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Sunday, April 14, 2013

The Apartment Garden: How to Take Cuttings to Propagate Mint and Cuban Oregano

Using a bunch of store bought mint and a beat up Cuban Oregano in a cup of water

Ever wondered if you could take cuttings from a bunch of fresh herbs bought at the market, or if you could propagate without any fancy shmancy greenhouse stuff?  I did, so I gave it a shot.

And it worked!  At least with peppermint.  Which practically grows like a weed anyway.  I also decided to take some cuttings from a scraggly Cuban Oregano (a variety of mint also known as Mexican Mint or Oregano) from last summer, and that's worked out nicely too.  

I think this would be a super fun project for kids, too, as they can actually see the roots develop. 

So I'm writing this because spring is here... sort of (it snowed overnight in Madison and although the lake melted last week it looks like it's turned to slush again!) and many of you are preparing your beautiful vegetable gardens.

Lemme tell ya, I covet your gardens.  I live in an apartment with no deck and grew up mostly in a townhouse with a small deck in total shade. Ironically, working in a greenhouse on and off for about 15 years put me through university.  I took home and tried growing almost every bedding plant and herb we had, even trying them in the shade!  I also became intimately familiar with the process of taking cuttings to propagate plants, including herbs. 

Alas, without a garden or even a shady deck, I'm left to grow on my coffee table and living room floor, where I get a lot of sunshine at least! So here's how I grew a couple of pots of mint. 


There are two simple ways to take cuttings and propagate plants.  

    1) The super simple water method, which usually works ok for slightly tougher stems and hardier plants and:

    2)  The method professionals use, which is to use a type of growth stimulator, aka root hormone, to dip the cutting in and then plant in soil and grow on a heated table. 

What I used:

 1 bunch of organic peppermint bought at the local market in the fridge section.  It's important that your herbs be fairly freshly cut, or at least chilled to prevent wilting and drying out.  I actually bought the herbs, then left them in my fridge for almost a week before I got around to doing this!!  It still worked.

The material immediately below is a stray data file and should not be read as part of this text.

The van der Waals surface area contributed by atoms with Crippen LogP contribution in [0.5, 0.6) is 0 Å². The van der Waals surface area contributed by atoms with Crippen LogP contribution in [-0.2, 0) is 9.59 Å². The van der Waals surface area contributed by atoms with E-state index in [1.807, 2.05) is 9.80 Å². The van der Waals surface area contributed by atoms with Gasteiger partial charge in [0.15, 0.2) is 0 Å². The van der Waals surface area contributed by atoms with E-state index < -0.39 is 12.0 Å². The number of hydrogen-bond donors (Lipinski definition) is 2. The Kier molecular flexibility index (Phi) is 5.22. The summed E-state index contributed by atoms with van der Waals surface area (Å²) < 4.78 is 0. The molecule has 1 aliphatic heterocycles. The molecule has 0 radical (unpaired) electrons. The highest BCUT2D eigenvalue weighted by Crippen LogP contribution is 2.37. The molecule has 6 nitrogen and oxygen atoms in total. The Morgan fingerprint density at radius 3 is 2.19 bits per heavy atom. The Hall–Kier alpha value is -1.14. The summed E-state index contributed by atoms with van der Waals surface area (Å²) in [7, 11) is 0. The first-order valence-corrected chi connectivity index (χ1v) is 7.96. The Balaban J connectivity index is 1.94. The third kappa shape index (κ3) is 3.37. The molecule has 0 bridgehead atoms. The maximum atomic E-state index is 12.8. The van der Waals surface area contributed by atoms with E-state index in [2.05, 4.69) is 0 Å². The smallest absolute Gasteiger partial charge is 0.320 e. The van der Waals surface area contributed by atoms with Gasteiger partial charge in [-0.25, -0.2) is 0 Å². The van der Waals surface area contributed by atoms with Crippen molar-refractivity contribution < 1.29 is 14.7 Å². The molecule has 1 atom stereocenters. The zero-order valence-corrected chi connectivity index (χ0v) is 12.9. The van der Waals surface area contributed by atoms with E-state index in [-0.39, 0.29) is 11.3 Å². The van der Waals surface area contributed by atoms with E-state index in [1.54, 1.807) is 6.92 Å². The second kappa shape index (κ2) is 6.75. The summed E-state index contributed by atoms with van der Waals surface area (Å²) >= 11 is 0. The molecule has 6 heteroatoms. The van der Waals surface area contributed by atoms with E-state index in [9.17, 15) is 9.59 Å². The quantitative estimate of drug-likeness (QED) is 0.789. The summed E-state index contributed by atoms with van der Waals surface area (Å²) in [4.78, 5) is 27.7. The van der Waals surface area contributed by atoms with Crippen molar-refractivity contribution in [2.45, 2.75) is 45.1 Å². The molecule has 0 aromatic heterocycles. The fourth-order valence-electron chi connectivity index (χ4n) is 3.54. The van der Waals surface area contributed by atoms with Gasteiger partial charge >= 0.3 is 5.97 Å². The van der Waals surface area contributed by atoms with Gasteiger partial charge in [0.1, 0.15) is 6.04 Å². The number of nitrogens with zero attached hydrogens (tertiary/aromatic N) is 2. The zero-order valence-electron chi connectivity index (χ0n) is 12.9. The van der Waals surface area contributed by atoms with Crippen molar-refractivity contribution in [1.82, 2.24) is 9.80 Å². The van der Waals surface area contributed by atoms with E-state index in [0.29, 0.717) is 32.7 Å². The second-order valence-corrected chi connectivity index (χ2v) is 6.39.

4 cuttings from my own Cuban Oregano plant

 How to take plant cuttings:

(This is going to apply to most plants in general, not just mint)


1a) For cuttings to be grown in water: cut about 2-3" from the tip of a stem of the herb with a sharp, clean knife - (i.e. ideally you do want an intact tip and about 2-3" of stem)

  b) For cuttings to be grown in soil: cut about 1-2" long

2) Strip any large leaves off the bottom (these suck up energy that you want going to your roots), leaving the tip and a few leaves (i.e. I had my tip with a little cluster of leaves and about 4 larger ones underneath)

3) If there are any large leaves just below the tip you can also trim them slightly by pinching them altogether and cutting them all at once (be sure you DON'T cut the tip off the cutting). This reduces the amount of energy spent on the leaves and helps prevent any molding

Pinching the leaves over the tip and trimming them

4a) For water cuttings: cut the stem off about 3/4" below the last leaf nodes you stripped off

  b) For soil cuttings: cut off about 1/2"

Trim stem below the last leaf node

How to Propagate Cuttings in a Cup of Water

Cuban Oregano: I took 3 cuttings and wrapped them in a paper towel, then put that little package into a small jar of water on my coffee table, and changed the water every couple of days.  The paper gives them something to grab on to, and that seems to help.

In about 10 days time I began to see roots.  In about 2 weeks, I had some very decent roots growing.  You can see the roots sticking out of the bottom of the paper towel here.